Why brakes smoke after replacing pads
Not unusual for brake pads to smoke after replacement
That’s right, it’s not uncommon to see brakes smoke after replacing pads. Brake pad manufacturers refer to this as the polymerization or curing process. The heat caused by normal braking on new brake friction materials cause the pads to go through this final curing process.
Many DIYers and customers think their new brakes are burning up. Not true. The smell and smoke aren’t caused by oxidation. The brake smoke and brake smell is actually the gasses formed during the curing process. It’s a completely normal process when done properly.
Why do some brake pads need a curing process?
If new brake pads are heated too quickly or beyond a certain heat level, the friction material can actually lose some strength and the off-gassing can cause brake fade. So stomping on your brakes right after a brake job should be avoided unless specifically recommended by the brake pad manufacturer. Some brake pad manufacturers do recommend braking from high speeds, but those pads are usually designed for racing. Street brake friction materials should never be broken in or cured using this process.
Did you follow the “burnishing,” “bedding” brake pad break in procedure?
Most brake pad manufacturers specify a break-in procedure known in the industry as “bedding or burnishing,” although a few manufacturers don’t recommend any special procedure. The bedding process does several things:
• it cures the friction material,
• it embeds friction material into the pores of the brake rotor to form a film coating of friction material,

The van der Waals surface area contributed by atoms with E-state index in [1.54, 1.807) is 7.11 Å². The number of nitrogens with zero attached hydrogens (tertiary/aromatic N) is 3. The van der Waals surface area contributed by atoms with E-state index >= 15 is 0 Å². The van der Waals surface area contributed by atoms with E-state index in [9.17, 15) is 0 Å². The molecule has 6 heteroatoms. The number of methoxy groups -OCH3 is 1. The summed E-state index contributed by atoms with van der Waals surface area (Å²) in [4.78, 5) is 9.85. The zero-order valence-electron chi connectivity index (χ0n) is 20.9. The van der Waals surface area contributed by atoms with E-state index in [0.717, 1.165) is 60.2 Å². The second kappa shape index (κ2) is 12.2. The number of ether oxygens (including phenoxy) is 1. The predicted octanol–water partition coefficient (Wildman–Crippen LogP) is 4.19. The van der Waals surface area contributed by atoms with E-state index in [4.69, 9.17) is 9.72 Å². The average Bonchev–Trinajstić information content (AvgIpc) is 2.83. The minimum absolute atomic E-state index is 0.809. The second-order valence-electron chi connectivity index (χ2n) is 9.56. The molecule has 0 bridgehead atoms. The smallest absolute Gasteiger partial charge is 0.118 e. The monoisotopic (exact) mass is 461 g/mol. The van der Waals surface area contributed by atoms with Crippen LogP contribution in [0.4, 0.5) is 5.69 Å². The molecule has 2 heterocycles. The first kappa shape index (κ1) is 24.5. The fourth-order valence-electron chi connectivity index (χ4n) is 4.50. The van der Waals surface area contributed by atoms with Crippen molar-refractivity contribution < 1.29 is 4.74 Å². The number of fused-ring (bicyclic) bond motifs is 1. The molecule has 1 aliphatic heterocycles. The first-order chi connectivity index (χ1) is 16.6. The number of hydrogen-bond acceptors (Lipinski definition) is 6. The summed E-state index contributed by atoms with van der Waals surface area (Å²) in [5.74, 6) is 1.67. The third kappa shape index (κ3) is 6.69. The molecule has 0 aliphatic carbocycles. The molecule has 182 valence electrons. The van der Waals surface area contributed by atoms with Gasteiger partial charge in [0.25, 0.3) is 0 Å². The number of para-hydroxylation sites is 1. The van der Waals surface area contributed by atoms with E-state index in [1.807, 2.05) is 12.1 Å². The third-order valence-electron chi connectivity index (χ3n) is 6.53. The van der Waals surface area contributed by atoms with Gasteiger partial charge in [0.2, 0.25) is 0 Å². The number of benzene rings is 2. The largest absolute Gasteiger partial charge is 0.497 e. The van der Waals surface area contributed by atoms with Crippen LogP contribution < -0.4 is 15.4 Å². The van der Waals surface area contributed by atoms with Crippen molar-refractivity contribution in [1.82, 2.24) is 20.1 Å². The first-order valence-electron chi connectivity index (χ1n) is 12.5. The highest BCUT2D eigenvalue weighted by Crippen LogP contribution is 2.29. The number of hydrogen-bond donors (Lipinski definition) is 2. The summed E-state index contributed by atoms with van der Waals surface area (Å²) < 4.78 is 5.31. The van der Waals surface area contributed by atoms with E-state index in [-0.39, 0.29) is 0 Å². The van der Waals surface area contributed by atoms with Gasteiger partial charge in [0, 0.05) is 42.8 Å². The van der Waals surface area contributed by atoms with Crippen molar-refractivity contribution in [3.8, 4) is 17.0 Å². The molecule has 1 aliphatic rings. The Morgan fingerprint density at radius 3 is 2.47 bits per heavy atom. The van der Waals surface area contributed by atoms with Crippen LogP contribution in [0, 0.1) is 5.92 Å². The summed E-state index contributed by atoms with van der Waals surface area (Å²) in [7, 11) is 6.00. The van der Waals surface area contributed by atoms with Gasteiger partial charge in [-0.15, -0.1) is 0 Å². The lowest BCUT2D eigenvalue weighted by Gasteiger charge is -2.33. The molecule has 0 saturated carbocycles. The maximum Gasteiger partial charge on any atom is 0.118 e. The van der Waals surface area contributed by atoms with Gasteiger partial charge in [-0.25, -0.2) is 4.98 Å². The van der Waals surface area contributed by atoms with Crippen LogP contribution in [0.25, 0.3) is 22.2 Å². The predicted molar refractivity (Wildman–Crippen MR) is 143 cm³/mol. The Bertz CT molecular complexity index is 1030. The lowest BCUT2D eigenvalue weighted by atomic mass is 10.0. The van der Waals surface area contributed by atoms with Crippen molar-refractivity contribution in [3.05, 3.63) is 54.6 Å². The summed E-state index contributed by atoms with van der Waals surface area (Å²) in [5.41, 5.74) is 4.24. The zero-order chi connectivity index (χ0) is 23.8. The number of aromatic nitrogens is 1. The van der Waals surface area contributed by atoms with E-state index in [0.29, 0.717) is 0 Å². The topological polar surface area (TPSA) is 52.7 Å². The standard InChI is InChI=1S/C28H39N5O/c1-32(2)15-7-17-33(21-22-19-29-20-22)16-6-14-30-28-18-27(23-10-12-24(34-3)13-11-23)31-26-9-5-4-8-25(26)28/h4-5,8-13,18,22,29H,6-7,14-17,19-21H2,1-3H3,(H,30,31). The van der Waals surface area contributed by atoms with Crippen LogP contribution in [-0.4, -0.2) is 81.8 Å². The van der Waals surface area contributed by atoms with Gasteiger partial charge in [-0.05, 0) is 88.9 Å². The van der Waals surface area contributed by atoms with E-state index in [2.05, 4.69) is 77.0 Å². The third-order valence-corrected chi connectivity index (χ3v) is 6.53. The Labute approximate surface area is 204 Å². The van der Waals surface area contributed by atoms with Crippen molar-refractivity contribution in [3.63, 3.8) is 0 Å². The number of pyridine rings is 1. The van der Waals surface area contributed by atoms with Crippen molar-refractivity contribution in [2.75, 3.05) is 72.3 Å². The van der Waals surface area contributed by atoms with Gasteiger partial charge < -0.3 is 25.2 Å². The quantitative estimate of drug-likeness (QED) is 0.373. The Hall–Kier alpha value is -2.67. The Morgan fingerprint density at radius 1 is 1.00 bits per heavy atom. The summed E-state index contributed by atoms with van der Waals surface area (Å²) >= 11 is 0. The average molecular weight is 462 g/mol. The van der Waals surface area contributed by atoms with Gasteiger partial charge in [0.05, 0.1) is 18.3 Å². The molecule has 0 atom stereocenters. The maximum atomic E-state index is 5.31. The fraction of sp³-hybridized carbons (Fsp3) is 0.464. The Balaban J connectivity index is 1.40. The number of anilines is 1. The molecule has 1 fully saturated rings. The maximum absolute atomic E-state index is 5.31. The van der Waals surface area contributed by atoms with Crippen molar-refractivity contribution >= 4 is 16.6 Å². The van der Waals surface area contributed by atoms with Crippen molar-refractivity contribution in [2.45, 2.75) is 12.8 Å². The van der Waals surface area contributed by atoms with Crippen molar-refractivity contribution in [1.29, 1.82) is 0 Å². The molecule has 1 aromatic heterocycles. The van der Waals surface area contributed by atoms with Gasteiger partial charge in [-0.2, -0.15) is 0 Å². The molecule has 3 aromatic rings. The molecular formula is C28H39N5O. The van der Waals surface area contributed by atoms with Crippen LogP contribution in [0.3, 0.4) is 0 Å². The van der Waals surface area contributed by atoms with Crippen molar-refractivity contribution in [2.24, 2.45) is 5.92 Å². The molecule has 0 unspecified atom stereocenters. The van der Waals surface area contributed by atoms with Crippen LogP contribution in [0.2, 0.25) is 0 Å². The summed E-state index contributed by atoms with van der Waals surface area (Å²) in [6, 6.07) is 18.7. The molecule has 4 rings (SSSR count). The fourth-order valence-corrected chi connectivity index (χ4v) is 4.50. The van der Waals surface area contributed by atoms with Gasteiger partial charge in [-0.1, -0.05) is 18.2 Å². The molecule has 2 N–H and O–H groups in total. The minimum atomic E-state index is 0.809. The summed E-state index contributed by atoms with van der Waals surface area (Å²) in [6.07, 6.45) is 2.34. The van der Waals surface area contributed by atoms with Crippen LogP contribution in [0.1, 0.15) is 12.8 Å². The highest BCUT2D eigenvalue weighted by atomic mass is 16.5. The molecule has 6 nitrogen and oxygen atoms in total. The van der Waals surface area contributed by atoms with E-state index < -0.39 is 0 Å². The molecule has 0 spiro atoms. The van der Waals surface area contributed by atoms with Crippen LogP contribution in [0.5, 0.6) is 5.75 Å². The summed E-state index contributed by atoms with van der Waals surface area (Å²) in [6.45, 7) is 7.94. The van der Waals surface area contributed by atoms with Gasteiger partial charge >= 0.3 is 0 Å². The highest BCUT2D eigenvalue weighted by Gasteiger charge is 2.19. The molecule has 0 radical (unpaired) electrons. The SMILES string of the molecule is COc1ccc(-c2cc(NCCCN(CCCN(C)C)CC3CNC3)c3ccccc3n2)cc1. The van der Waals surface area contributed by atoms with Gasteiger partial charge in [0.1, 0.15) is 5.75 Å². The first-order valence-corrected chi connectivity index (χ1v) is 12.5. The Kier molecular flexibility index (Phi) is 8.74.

• it smooths the rotor surface.
Since brake pads differ in their formulation and manufacturing methods, manufacturers may recommend different break in procedures for each type of brake pad. There is no single bedding procedure for all pads. For example, a manufacturer may use a molding technique that uses less binding resin but bake them at a higher heat that cures them more fully in the mold. A different manufacturer’s brake pad formula may use a higher priced or special resin that creates a distinct smell during the curing process.
Common brake pad burnishing procedure
10 to 20 gradual stops from 30 mph
10 to 20 gradual stops from 30 mph with 30-second rest time between cycles
moderate driving with no heavy braking for the first 500 miles
Most brake pad compounds will take up to 300-400 miles to fully develop an even transfer film on the rotors.”
400 to 500 miles of moderate driving is recommended. Avoid heavy braking.
400 to 500 miles of moderate driving is recommended. Avoid heavy braking
BREMBO GRAN TURISMO procedure
Apply brakes with moderate pressure slowing from 60-mph to 30-mph. Drive one-half mile to allow brakes to cool, then repeat procedure 30 more times.
Apply moderate braking pressure 6 to 10 times from 35-mph. Then make 2 to 3 more hard stops from 40 to 45-MPH without allowing the vehicle to come to a complete stop. Park the vehicle and let the brakes cool completely.
If you’re using the brakes for severe duty like police or taxi service, or before track testing, perform a more rigorous burnishing process:
• 8 moderate brake applications from 40 to 10 mph at approximately ¼-mile intervals.
• 8 somewhat harder brake applications from 60 to 10 mph at approximately ½-mile intervals.
• Drive 1.5 miles
• Allow brakes to cool at least 15 minutes either by parking the vehicle or continuing to drive at moderate speeds with minimal brake applications.
©, 2017 Rick MuscoplatPosted on by Rick Muscoplat
- 10 mph at approximately
- 10 to 20 gradual
- 10 to 20 gradual stops
- 20 gradual stops
- 20 gradual stops from 30
- 400 to 500 miles
- 500 miles of moderate
- 500 miles of moderate driving
- allow brakes to cool
- brake friction materials
- brake pad
- brake pad manufacturers
- brakes smoke after replacing
- brakes smoke after replacing pads
- curing process
- gradual stops from 30
- gradual stops from 30 mph
- miles of moderate driving
- smoke after replacing pads
- stops from 30 mph